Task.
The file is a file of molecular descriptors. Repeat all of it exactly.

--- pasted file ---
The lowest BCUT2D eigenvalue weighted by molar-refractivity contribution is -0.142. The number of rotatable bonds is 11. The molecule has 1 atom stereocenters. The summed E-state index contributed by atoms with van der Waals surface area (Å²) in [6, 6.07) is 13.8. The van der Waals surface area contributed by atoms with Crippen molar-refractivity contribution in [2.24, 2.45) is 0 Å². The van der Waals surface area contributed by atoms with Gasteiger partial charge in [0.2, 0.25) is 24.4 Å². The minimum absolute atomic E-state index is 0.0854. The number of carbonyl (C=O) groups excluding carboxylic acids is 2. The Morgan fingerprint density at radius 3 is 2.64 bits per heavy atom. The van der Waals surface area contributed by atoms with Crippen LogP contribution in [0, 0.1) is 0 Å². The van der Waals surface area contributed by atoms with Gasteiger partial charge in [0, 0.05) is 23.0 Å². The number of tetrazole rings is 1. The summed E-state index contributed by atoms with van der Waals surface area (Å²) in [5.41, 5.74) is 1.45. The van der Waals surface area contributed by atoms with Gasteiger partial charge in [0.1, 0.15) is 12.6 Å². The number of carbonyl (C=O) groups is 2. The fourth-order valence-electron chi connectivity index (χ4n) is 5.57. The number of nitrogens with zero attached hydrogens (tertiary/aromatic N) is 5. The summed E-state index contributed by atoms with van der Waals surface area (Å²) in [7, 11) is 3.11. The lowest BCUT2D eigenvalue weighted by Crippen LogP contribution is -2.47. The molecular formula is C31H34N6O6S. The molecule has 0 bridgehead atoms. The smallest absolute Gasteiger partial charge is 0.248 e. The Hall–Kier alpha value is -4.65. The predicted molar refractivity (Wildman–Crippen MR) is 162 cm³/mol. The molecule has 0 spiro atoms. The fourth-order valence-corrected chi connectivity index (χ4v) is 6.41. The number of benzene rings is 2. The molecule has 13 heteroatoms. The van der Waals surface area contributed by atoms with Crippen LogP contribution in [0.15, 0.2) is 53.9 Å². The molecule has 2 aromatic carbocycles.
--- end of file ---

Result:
The lowest BCUT2D eigenvalue weighted by molar-refractivity contribution is -0.142. The number of rotatable bonds is 11. The molecule has 1 atom stereocenters. The summed E-state index contributed by atoms with van der Waals surface area (Å²) in [6, 6.07) is 13.8. The van der Waals surface area contributed by atoms with Crippen molar-refractivity contribution in [2.24, 2.45) is 0 Å². The van der Waals surface area contributed by atoms with Gasteiger partial charge in [0.2, 0.25) is 24.4 Å². The minimum absolute atomic E-state index is 0.0854. The number of carbonyl (C=O) groups excluding carboxylic acids is 2. The Morgan fingerprint density at radius 3 is 2.64 bits per heavy atom. The van der Waals surface area contributed by atoms with Crippen LogP contribution in [0, 0.1) is 0 Å². The van der Waals surface area contributed by atoms with Gasteiger partial charge in [0, 0.05) is 23.0 Å². The number of tetrazole rings is 1. The summed E-state index contributed by atoms with van der Waals surface area (Å²) in [5.41, 5.74) is 1.45. The van der Waals surface area contributed by atoms with Gasteiger partial charge in [0.1, 0.15) is 12.6 Å². The number of carbonyl (C=O) groups is 2. The fourth-order valence-electron chi connectivity index (χ4n) is 5.57. The number of nitrogens with zero attached hydrogens (tertiary/aromatic N) is 5. The summed E-state index contributed by atoms with van der Waals surface area (Å²) in [7, 11) is 3.11. The lowest BCUT2D eigenvalue weighted by Crippen LogP contribution is -2.47. The molecular formula is C31H34N6O6S. The molecule has 0 bridgehead atoms. The smallest absolute Gasteiger partial charge is 0.248 e. The Hall–Kier alpha value is -4.65. The predicted molar refractivity (Wildman–Crippen MR) is 162 cm³/mol. The molecule has 0 spiro atoms. The fourth-order valence-corrected chi connectivity index (χ4v) is 6.41. The number of benzene rings is 2. The molecule has 13 heteroatoms. The van der Waals surface area contributed by atoms with Crippen LogP contribution in [0.15, 0.2) is 53.9 Å². The molecule has 2 aromatic carbocycles.